Garcia’s hand was raised by scores that could have been seen as wide by some at 117-110, 116-112, and 118-109, but the win was fairly earned. BoxingScene scored the contest 115-112 for Garcia. Morales was hoisted on the shoulders of his corner and paraded around the ring, soaking in the cheers for another tough effort and for a career of great memories.
Garcia was exhausted and overcome by emotion in the post-fight interview, his cornerman father by his side. “It’s been a long way. Everyone wants to be a champion.” Speaking of Morales, he said, “The guy has power. I knew it was gonna’ be a war…I just couldn’t let him take my dream away.”
Morales offered through a translator that it had been a difficult fight and said he’d have to think about whether he wants to continue with his career, his health cited as a factor in future considerations. For certain, the health of the sport without him is lesser but he’s earned the right to ride off into his own Tijuana sunset.
The televised opener featured an intriguing clash of Jr. Middleweights with a head-scratching ending.
Well behind on two of three judge’s scores, 28-year old James Kirkland (31-1, 27 KO), 153 ¾, of Austin, Texas, escaped possible defeat when the corner of 28-year old Carlos Molina (19-5-2, 6 KO), 153 ¾, of Chicago, Illinois, entered the ring early following a knockdown at the end of the tenth round, leading to a disqualification. The referee was Jon Schorle.
Molina boxed well through most of the contest, timing the offensive rushes of the southpaw Kirkland with quick shots and holding to stem counters. The holding was excessive in spots but uncalled by Schorle. Kirkland too often found himself lunging with his left, Molina making him miss with deft head movement.
Believing himself behind, Kirkland came out with a furious attack in the tenth, stunning Molina on the ropes and forcing the holding up by necessity. At one point, he bodied Kirkland to the ropes and held both strands to keep him there, fighting to keep a rallying Kirkland from doing so.
Fighting off the ropes in the closing seconds, Kirkland landed a short right inside, then another as he pushed forward and the men became tangled. A final left landed high on the head of Molina and Molina stumbled to the floor. Schorle ruled a knockdown and picked up the count at two as the bell sounded.
At the count of five, Schorle broke off from Molina to push a Molina cornerman out of the ring. He returned to the count at six as Molina nodded at his corner and smiled, seemingly shrugging off what had been an anxious moment.
Schorle sent him to the corner following the end of the mandatory eight. Kirkland stepped towards the middle of the ring, Schorle telling him to return to the corner and then ushered Molina back as well.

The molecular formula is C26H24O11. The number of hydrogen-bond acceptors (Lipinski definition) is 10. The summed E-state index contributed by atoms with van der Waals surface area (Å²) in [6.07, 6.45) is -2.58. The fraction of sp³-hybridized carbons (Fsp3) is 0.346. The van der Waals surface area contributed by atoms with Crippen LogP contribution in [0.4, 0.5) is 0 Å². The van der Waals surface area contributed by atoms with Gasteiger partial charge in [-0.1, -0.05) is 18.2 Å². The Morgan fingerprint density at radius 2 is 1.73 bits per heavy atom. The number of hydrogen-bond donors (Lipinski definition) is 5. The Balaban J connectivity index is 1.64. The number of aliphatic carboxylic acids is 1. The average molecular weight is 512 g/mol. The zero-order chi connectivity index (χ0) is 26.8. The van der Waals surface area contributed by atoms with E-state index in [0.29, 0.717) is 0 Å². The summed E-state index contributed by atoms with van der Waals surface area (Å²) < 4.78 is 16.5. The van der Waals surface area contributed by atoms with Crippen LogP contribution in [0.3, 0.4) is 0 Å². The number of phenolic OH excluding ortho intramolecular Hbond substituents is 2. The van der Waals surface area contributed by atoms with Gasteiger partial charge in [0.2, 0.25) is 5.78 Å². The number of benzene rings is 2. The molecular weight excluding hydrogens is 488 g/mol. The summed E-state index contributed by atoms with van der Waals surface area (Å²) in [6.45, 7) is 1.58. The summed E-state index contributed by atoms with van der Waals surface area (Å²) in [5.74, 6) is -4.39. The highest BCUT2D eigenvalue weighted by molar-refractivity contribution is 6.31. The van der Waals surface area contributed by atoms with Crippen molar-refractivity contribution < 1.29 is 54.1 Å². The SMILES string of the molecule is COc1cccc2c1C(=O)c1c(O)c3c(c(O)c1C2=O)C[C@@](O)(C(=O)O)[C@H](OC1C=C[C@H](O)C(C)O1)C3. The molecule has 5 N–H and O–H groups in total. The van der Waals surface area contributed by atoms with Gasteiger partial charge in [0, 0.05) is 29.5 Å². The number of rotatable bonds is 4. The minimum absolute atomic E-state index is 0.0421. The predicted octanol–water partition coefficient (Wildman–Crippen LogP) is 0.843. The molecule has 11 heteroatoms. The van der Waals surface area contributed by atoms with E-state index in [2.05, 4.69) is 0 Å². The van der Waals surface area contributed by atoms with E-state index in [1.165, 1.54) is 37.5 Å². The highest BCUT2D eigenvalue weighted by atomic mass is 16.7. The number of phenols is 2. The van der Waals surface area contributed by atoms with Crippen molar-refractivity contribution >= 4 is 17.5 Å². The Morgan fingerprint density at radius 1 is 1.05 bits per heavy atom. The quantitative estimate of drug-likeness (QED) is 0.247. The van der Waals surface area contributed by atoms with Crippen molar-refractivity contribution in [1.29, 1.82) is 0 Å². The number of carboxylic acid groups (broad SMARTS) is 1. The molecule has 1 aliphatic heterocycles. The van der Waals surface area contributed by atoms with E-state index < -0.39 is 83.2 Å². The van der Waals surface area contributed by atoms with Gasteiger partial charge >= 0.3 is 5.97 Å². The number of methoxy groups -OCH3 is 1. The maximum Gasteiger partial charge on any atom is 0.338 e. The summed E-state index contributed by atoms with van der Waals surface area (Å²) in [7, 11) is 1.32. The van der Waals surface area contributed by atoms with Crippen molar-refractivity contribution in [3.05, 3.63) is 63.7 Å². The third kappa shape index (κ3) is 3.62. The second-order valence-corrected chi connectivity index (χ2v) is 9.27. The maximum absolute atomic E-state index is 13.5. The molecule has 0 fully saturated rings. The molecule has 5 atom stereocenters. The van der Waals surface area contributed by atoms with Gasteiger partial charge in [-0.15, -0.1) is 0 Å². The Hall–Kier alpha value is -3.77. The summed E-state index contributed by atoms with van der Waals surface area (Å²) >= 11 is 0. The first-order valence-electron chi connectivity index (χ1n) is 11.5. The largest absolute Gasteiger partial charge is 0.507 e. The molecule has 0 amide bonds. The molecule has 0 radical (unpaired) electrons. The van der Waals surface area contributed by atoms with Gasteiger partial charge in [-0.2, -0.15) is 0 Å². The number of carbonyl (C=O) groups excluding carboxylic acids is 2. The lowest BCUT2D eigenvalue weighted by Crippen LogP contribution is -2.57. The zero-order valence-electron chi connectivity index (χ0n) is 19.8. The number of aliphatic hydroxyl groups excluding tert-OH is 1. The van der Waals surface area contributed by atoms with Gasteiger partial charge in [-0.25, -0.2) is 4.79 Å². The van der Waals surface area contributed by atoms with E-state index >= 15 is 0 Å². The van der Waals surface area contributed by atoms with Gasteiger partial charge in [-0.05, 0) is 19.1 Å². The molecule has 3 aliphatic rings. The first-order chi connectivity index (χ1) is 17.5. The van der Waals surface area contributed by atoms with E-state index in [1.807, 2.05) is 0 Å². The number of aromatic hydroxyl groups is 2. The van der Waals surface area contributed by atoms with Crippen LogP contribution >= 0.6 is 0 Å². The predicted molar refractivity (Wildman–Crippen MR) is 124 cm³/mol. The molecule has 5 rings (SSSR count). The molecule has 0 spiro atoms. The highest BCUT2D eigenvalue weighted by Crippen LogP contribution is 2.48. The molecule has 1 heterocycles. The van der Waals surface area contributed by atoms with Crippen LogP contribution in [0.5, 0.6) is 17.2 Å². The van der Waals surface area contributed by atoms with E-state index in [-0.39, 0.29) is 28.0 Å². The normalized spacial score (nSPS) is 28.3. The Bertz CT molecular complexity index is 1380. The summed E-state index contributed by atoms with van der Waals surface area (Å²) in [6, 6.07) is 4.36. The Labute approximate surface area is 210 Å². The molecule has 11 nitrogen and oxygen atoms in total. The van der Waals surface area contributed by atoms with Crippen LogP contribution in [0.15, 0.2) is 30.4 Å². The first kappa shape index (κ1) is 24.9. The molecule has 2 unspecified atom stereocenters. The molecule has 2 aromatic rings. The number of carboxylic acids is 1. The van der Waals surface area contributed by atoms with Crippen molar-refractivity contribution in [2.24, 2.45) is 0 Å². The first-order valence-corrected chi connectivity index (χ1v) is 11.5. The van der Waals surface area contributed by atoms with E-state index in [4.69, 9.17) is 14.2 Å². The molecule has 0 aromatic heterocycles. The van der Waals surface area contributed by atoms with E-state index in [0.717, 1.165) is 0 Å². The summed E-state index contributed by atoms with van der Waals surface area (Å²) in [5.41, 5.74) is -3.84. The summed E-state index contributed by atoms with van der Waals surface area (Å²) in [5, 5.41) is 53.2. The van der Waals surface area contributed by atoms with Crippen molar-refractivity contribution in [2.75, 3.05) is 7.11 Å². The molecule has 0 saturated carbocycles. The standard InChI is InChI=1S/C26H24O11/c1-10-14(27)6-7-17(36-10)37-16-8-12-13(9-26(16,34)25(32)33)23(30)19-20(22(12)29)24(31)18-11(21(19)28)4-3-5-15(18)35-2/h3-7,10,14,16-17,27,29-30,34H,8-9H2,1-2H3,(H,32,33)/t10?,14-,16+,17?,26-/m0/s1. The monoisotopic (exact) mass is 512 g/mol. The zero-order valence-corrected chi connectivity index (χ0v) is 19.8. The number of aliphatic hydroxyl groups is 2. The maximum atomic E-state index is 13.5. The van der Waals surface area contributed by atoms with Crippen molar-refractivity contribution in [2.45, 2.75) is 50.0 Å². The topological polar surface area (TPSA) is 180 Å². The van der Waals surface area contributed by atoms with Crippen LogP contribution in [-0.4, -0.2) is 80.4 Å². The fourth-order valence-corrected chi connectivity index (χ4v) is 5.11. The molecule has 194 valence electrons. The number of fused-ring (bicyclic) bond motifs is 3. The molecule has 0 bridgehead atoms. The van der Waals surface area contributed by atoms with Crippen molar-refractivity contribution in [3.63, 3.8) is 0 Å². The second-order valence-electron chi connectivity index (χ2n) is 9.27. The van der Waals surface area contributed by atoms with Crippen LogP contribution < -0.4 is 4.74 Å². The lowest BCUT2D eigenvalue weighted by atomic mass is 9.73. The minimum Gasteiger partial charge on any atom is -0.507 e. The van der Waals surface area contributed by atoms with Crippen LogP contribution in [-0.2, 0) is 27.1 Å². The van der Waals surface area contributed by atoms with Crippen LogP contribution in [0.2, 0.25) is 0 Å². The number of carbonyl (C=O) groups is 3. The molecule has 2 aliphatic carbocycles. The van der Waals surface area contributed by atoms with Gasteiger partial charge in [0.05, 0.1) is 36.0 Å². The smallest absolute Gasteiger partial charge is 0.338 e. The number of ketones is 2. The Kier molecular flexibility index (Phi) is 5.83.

Molina sat down to rest up for the eleventh round. He’d never get there. Schorle immediately went to the ringside table and informed he was stopping the fight because of the illegal entry to the ring of the Molina cornerman. While technically correct, it is a call referee’s have much discretion on.
Clearly, for Molina’s corner, more discretion was advised. It was not the only odd call as official scoring showed one judge, Gale Van Hoy, had Kirkland ahead at the end.
For Texas, it was another moment of controversy in 2012. Just weeks ago at Light Heavyweight, Tavoris Cloud received a widely reviled decision over Gabriel Campillo.
Molina protested to no avail as Kirkland’s trainer walked across to embrace Molina, heard whispering, “You were winning the fight.” The crowd booed loudly and their disdain for the call was not without merit.
Interviewed after the contest, both Kirkland and his corner stated they would rather have had the fight go on, soaking in boos they did nothing wrong to earn. Molina was nonplussed and expressed that he felt he could have stood up to Kirkland for two more rounds, also stating he’d like to do it again.
Kirkland adds a fourth straight win since a first round knockout loss to Nobuhiro Ishida in April 2011, but leaves Houston unlikely to feel much the victor. Molina suffers his first defeat since 2007 but loses little in the regard he’s slowly built.
The card was televised in the U.S. on HBO as part of its “World Championship Boxing” series, promoted by Golden Boy Promotions.
Cliff Rold is a member of the Ring Magazine Ratings Advisory Panel, the Yahoo Pound for Pound voting panel, and the Boxing Writers Association of America. He can be reached at [email protected]